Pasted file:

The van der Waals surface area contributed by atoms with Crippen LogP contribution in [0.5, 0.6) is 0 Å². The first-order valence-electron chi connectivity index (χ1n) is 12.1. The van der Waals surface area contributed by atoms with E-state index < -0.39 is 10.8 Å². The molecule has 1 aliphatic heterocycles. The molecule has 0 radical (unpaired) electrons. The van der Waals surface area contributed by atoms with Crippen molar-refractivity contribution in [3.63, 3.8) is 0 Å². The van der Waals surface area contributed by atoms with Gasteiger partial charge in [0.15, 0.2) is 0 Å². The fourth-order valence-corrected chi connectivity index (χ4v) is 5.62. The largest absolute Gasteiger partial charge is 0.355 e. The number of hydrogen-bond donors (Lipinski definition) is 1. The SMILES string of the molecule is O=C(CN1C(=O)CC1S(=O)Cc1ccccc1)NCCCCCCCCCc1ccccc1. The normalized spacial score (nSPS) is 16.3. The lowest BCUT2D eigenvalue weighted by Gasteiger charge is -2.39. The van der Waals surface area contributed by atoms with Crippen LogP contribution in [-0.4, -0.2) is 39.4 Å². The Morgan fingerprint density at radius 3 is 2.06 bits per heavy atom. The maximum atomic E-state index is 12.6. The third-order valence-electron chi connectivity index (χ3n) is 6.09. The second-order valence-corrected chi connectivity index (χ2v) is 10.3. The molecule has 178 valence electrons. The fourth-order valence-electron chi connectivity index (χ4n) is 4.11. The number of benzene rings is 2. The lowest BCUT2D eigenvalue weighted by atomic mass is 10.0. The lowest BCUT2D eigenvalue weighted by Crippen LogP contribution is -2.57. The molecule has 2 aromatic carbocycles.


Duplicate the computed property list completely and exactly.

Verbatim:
The van der Waals surface area contributed by atoms with Crippen LogP contribution in [0.5, 0.6) is 0 Å². The first-order valence-electron chi connectivity index (χ1n) is 12.1. The van der Waals surface area contributed by atoms with E-state index < -0.39 is 10.8 Å². The molecule has 1 aliphatic heterocycles. The molecule has 0 radical (unpaired) electrons. The van der Waals surface area contributed by atoms with Crippen molar-refractivity contribution in [3.63, 3.8) is 0 Å². The van der Waals surface area contributed by atoms with Gasteiger partial charge in [0.15, 0.2) is 0 Å². The fourth-order valence-corrected chi connectivity index (χ4v) is 5.62. The largest absolute Gasteiger partial charge is 0.355 e. The number of hydrogen-bond donors (Lipinski definition) is 1. The SMILES string of the molecule is O=C(CN1C(=O)CC1S(=O)Cc1ccccc1)NCCCCCCCCCc1ccccc1. The normalized spacial score (nSPS) is 16.3. The lowest BCUT2D eigenvalue weighted by Gasteiger charge is -2.39. The van der Waals surface area contributed by atoms with Crippen LogP contribution in [-0.4, -0.2) is 39.4 Å². The Morgan fingerprint density at radius 3 is 2.06 bits per heavy atom. The maximum atomic E-state index is 12.6. The third-order valence-electron chi connectivity index (χ3n) is 6.09. The second-order valence-corrected chi connectivity index (χ2v) is 10.3. The molecule has 178 valence electrons. The fourth-order valence-electron chi connectivity index (χ4n) is 4.11. The number of benzene rings is 2. The lowest BCUT2D eigenvalue weighted by atomic mass is 10.0. The lowest BCUT2D eigenvalue weighted by Crippen LogP contribution is -2.57. The molecule has 2 aromatic carbocycles.